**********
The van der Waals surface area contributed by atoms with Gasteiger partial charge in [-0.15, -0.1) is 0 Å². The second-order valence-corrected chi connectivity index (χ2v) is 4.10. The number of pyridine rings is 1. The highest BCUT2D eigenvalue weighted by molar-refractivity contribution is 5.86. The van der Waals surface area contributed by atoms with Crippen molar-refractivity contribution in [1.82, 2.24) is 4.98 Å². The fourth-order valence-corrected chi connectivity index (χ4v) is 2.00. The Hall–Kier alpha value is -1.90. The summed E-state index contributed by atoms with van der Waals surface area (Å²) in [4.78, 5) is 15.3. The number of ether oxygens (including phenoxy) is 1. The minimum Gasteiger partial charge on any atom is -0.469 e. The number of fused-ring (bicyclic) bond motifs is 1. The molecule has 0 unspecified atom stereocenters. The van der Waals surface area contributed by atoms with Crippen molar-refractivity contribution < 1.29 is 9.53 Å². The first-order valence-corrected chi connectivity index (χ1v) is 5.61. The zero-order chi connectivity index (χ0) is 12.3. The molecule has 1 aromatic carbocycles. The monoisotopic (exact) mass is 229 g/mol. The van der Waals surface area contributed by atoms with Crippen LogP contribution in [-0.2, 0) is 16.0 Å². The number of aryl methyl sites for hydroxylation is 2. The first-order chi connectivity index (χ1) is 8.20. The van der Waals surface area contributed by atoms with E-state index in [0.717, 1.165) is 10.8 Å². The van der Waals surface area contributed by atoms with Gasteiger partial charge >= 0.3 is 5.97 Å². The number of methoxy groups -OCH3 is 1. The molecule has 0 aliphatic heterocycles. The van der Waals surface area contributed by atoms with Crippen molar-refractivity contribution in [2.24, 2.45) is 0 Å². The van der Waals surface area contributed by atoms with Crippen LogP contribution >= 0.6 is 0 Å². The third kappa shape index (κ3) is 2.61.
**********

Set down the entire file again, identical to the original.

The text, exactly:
The van der Waals surface area contributed by atoms with Gasteiger partial charge in [-0.15, -0.1) is 0 Å². The second-order valence-corrected chi connectivity index (χ2v) is 4.10. The number of pyridine rings is 1. The highest BCUT2D eigenvalue weighted by molar-refractivity contribution is 5.86. The van der Waals surface area contributed by atoms with Crippen molar-refractivity contribution in [1.82, 2.24) is 4.98 Å². The fourth-order valence-corrected chi connectivity index (χ4v) is 2.00. The Hall–Kier alpha value is -1.90. The summed E-state index contributed by atoms with van der Waals surface area (Å²) in [4.78, 5) is 15.3. The number of ether oxygens (including phenoxy) is 1. The minimum Gasteiger partial charge on any atom is -0.469 e. The number of fused-ring (bicyclic) bond motifs is 1. The molecule has 0 unspecified atom stereocenters. The van der Waals surface area contributed by atoms with Crippen molar-refractivity contribution < 1.29 is 9.53 Å². The first-order valence-corrected chi connectivity index (χ1v) is 5.61. The zero-order chi connectivity index (χ0) is 12.3. The molecule has 1 aromatic carbocycles. The monoisotopic (exact) mass is 229 g/mol. The van der Waals surface area contributed by atoms with Crippen LogP contribution in [-0.2, 0) is 16.0 Å². The number of aryl methyl sites for hydroxylation is 2. The first-order chi connectivity index (χ1) is 8.20. The van der Waals surface area contributed by atoms with E-state index in [0.717, 1.165) is 10.8 Å². The van der Waals surface area contributed by atoms with Gasteiger partial charge >= 0.3 is 5.97 Å². The number of methoxy groups -OCH3 is 1. The molecule has 0 aliphatic heterocycles. The van der Waals surface area contributed by atoms with Crippen molar-refractivity contribution in [2.24, 2.45) is 0 Å². The van der Waals surface area contributed by atoms with Crippen LogP contribution >= 0.6 is 0 Å². The third kappa shape index (κ3) is 2.61.